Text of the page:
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The New Centurions


For the amount of talent behind the scenes and in the cast, 1972's THE NEW CENTURIONS is a major letdown. in the 1970's, novelist Joseph Wambaugh was a major force with his in-depth looks at the lives of policemen, best mined in books and films like "The Onion Fields" "Police Story" and "The Blue Knight".

His bestseller was the base for this film, the story of police rookie Roy (Stacy Keach), who sees his job as a policeman as the perfect fit for his wrap up at law school and his idealistic view of the world.

That view is challenged when he is partnered with seen-it-all, hardened cop veteran Kilvinski (the always powerful George C Scott) and he begins to experience the reality of the streets.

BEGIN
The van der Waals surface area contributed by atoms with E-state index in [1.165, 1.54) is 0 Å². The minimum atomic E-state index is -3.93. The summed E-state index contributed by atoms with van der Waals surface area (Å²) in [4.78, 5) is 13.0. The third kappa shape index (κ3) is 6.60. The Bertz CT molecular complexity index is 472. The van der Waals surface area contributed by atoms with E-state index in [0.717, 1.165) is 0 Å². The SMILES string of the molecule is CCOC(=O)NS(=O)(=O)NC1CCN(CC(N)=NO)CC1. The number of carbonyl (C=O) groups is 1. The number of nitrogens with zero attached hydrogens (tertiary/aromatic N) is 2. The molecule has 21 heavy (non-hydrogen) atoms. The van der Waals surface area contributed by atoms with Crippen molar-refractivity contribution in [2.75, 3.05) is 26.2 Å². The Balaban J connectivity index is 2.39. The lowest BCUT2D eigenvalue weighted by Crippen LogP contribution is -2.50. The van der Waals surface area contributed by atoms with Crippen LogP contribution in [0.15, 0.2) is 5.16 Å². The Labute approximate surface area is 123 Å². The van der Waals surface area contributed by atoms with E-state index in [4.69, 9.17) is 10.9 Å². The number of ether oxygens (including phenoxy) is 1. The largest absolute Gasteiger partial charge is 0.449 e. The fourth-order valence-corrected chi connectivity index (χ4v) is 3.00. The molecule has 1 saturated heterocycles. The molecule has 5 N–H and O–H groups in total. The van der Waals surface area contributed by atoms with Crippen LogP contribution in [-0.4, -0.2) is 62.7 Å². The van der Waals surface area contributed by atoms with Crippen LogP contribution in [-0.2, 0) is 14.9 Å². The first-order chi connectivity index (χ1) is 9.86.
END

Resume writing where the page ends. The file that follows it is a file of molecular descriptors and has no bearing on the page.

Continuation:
It's an interesting peek at 1970's Los Angeles, the battle of the courts versus the cops and one man's trip from idealism to the harsh realities of law enforcement.

Director Richard Fleischer (Soylent Green, Fantastic Voyage) knows his way around a thriller, writer Sterling Silliphant (Telefon, The Enforcer, The Towering Inferno) has proven he can write crime thrillers and the supporting cast, including Jane Alexander and Scott Wilson are all strong.

But the sum here is much less than the parts. In the end, it's such a dark, dismal view with every character making brutal life choices that reflect no hope, you can't call The New Centurions entertaining or inventive.

Maybe this translated much better on the page than it does on screen, but as a cop thriller, its a dismal, depressing C.

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